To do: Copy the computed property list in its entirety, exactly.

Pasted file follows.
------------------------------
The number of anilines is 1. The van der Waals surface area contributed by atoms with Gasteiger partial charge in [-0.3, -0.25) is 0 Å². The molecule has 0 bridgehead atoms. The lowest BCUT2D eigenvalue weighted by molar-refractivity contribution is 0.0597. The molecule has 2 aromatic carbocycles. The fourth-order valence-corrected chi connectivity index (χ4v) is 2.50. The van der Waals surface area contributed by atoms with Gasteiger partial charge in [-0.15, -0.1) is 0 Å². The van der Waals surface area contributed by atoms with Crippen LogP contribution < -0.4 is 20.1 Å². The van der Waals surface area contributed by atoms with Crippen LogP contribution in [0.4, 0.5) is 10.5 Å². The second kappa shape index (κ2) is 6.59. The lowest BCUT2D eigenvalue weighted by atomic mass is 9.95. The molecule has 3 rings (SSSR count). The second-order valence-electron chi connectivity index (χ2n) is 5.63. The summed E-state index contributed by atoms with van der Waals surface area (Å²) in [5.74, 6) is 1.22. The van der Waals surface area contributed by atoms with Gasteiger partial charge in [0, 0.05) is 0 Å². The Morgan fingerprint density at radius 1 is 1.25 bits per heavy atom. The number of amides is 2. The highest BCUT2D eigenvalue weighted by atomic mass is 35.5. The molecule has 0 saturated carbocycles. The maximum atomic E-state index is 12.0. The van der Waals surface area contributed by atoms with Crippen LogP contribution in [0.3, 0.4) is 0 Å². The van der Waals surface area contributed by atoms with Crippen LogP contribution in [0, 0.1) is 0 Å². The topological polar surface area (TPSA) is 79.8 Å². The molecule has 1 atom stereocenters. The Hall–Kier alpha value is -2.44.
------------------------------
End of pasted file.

The number of anilines is 1. The van der Waals surface area contributed by atoms with Gasteiger partial charge in [-0.3, -0.25) is 0 Å². The molecule has 0 bridgehead atoms. The lowest BCUT2D eigenvalue weighted by molar-refractivity contribution is 0.0597. The molecule has 2 aromatic carbocycles. The fourth-order valence-corrected chi connectivity index (χ4v) is 2.50. The van der Waals surface area contributed by atoms with Gasteiger partial charge in [-0.15, -0.1) is 0 Å². The van der Waals surface area contributed by atoms with Crippen LogP contribution < -0.4 is 20.1 Å². The van der Waals surface area contributed by atoms with Crippen LogP contribution in [0.4, 0.5) is 10.5 Å². The second kappa shape index (κ2) is 6.59. The lowest BCUT2D eigenvalue weighted by atomic mass is 9.95. The molecule has 3 rings (SSSR count). The second-order valence-electron chi connectivity index (χ2n) is 5.63. The summed E-state index contributed by atoms with van der Waals surface area (Å²) in [5.74, 6) is 1.22. The van der Waals surface area contributed by atoms with Gasteiger partial charge in [0, 0.05) is 0 Å². The Morgan fingerprint density at radius 1 is 1.25 bits per heavy atom. The number of amides is 2. The highest BCUT2D eigenvalue weighted by atomic mass is 35.5. The molecule has 0 saturated carbocycles. The maximum atomic E-state index is 12.0. The van der Waals surface area contributed by atoms with Crippen LogP contribution in [0.3, 0.4) is 0 Å². The van der Waals surface area contributed by atoms with Crippen LogP contribution in [0, 0.1) is 0 Å². The topological polar surface area (TPSA) is 79.8 Å². The molecule has 1 atom stereocenters. The Hall–Kier alpha value is -2.44.